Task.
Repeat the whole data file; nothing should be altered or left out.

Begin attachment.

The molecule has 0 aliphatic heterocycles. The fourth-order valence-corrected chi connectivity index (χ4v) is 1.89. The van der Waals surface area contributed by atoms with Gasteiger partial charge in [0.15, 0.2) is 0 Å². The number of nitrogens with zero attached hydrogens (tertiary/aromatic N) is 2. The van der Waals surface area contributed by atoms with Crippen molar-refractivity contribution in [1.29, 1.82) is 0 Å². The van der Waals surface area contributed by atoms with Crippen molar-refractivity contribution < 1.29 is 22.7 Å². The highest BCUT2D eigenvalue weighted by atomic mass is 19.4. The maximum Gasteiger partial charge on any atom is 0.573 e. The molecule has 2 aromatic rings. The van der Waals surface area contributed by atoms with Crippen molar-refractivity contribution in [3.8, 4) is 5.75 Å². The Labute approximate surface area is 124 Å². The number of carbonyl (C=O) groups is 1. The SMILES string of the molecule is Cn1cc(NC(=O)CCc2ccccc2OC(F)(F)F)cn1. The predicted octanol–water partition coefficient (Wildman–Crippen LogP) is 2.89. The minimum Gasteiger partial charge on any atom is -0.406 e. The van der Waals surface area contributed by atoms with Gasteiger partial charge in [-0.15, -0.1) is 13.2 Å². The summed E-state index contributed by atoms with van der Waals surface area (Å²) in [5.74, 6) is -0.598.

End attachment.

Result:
The molecule has 0 aliphatic heterocycles. The fourth-order valence-corrected chi connectivity index (χ4v) is 1.89. The van der Waals surface area contributed by atoms with Gasteiger partial charge in [0.15, 0.2) is 0 Å². The number of nitrogens with zero attached hydrogens (tertiary/aromatic N) is 2. The van der Waals surface area contributed by atoms with Crippen molar-refractivity contribution in [1.29, 1.82) is 0 Å². The van der Waals surface area contributed by atoms with Crippen molar-refractivity contribution < 1.29 is 22.7 Å². The highest BCUT2D eigenvalue weighted by atomic mass is 19.4. The maximum Gasteiger partial charge on any atom is 0.573 e. The molecule has 2 aromatic rings. The van der Waals surface area contributed by atoms with Crippen molar-refractivity contribution in [3.8, 4) is 5.75 Å². The Labute approximate surface area is 124 Å². The number of carbonyl (C=O) groups is 1. The SMILES string of the molecule is Cn1cc(NC(=O)CCc2ccccc2OC(F)(F)F)cn1. The predicted octanol–water partition coefficient (Wildman–Crippen LogP) is 2.89. The minimum Gasteiger partial charge on any atom is -0.406 e. The van der Waals surface area contributed by atoms with Gasteiger partial charge in [-0.15, -0.1) is 13.2 Å². The summed E-state index contributed by atoms with van der Waals surface area (Å²) in [5.74, 6) is -0.598.